TAMPA ― Personal injury attorney Tom Parnell’s other career is ironic.
He moonlights as a screenwriter and producer and makes films about angry men who maim and murder.
“I’ve never hurt anyone, but yeah, my characters do," Parnell, 61, said with a chuckle.
But that laugh quickly turned to a weary sigh when he detailed the tragic inspiration for his movie Pain Killer that just wrapped principal photography in Hillsborough County.
Pain Killer is about a man who loses his child to an opioid overdose and then goes on a killing spree targeting those who sell such drugs.
“He starts with drug dealers,” Parnell said, “and then doctors who get kickbacks and then pharmaceutical executives.”
While Parnell would never turn violent, he understands some of what the lead character is going through emotionally and channeled that into the script.
Parnell also lost a child to opioids.
“My son Jordan passed away at 22 years old” of an accidental overdose, he said. “It was Dec. 23, 2017.”
Parnell was uncomfortable discussing his son at length.
When pressed, he’d steer the conversation back to filmmaking.
“I am a continuity junkie,” he said at one point, of the practice of ensuring that a scene’s details are consistent from shot to shot, such as the level of water in a drinking glass. "It drives me nuts.”
Still, Parnell acknowledged that real life inspired the film.
“I didn’t plan to write about this,” he said. “I just sat down to write something and it came to me. Yeah, it had to be subconscious.”
The movie’s killer wears a mask that has the U.S. flag painted over half of it because he considers himself the good guy, Parnell said. “The tagline is ‘The war on drugs just got personal.’"
This is more than a slasher flick, though, Parnell said. He seeks to educate viewers too.
The main character hosts a radio show in between murders. The focus is the opioid crisis and its realities. For instance, the killer asks listeners why the government isn’t doing more to stop this “epidemic,” Parnell said, and he informs them that the Centers for Disease Control and Prevention reports that, on average, 130 Americans each day die of an overdose.
“I hope to have it done and released by July,” Parnell said. “I’d like it pushed out before the elections so it can get people thinking.”
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This isn’t his first movie inspired by his real-life emotions.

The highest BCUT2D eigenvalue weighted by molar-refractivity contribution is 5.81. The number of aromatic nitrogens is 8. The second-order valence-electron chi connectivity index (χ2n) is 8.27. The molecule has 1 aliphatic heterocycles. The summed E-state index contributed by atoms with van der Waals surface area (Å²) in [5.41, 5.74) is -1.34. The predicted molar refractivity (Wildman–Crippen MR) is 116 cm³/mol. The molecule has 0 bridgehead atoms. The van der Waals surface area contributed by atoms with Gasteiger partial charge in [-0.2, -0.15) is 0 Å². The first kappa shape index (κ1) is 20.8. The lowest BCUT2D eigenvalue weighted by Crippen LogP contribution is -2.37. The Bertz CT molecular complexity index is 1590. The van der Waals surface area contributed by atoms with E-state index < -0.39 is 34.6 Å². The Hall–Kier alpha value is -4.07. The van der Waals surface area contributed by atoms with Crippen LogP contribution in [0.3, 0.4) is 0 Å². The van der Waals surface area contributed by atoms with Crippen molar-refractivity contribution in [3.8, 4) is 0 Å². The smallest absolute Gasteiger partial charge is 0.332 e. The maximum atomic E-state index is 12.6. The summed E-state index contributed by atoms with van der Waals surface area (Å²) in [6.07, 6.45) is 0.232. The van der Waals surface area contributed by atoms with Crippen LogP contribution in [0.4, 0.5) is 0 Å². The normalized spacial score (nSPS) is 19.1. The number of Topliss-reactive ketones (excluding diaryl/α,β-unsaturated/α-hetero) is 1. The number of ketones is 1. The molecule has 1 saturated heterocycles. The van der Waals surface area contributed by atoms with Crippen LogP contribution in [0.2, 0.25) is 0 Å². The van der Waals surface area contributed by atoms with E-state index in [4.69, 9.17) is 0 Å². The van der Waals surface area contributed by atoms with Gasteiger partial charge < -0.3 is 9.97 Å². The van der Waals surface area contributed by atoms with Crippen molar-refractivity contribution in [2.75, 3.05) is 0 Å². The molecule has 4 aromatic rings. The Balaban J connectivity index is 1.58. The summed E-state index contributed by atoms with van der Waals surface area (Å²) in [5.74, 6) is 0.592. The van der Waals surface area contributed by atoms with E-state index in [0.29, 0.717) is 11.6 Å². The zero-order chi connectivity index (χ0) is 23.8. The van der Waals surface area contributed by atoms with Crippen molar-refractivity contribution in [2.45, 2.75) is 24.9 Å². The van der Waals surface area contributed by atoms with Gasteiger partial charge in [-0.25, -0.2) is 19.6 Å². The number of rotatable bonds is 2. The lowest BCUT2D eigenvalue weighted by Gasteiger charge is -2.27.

Back in 2014, Parnell admitted to the Tampa Bay Times that filmmaking was his mid-life crisis. His son and daughter had moved out of the house, he said, and he needed a way to fill time.
He broke into the industry by writing and producing the dark comedy Stressed to Kill, starring Armand Assante as a cop on the trail of a serial killer. That murderer targeted everyone he thinks is to blame for his high blood pressure, such as those who talk on cell phones in the movie theater.
“That one is not based on me at all,” Parnell laughed.
But he later wrote and produced the short film The Deposition about an attorney going through a mid-life crisis.
“A once proud attorney goes through the motions of yet another tedious deposition,” reads the summary on IMDB.com. “But when irritation turns to disgust with his narcissistic client and the arrogance of his opposing counsel, a brawl erupts which forces him to come to terms with his job and his life.”
His latest film, Parnell said, was “cathartic.”
His son was a right-handed pitcher who played for Jesuit High School and High Point University in North Carolina, then transferred to the University of Tampa to earn a business degree.
“He was a senior,” when he died, Parnell said. “He was supposed to be moving into my house and he was going to run an event company that I bought.”
But first, Jordan Parnell visited family in Reno. That’s where he died.
Parnell said he doesn’t know where his son got the drugs that killed him.
“He had no injury. He wasn’t an addict,” Parnell said. Then he took a breath and added, “He was gone.”
Mark Savage, his friend who directed Stressed to Kill, was among the first Parnell called with the tragic news. And when Parnell needed a director for Pain Killer, he again sought out Savage.
“He said, 'Let’s make this movie and dedicate it to Jordan,” Savage said. “Jordan was there with us on set, looking down.”
Still, Parnell changed topics when asked about watching Savage shoot the scenes detailing the overdose.
“What I love most is writing the scripts," he said.
A year ago, Parnell wrote on Facebook about his struggle to cope with the death of his son.
“His passing has left a hole in my heart that I will never be able to fill,” he wrote. “I will miss him every day for the rest of my life.”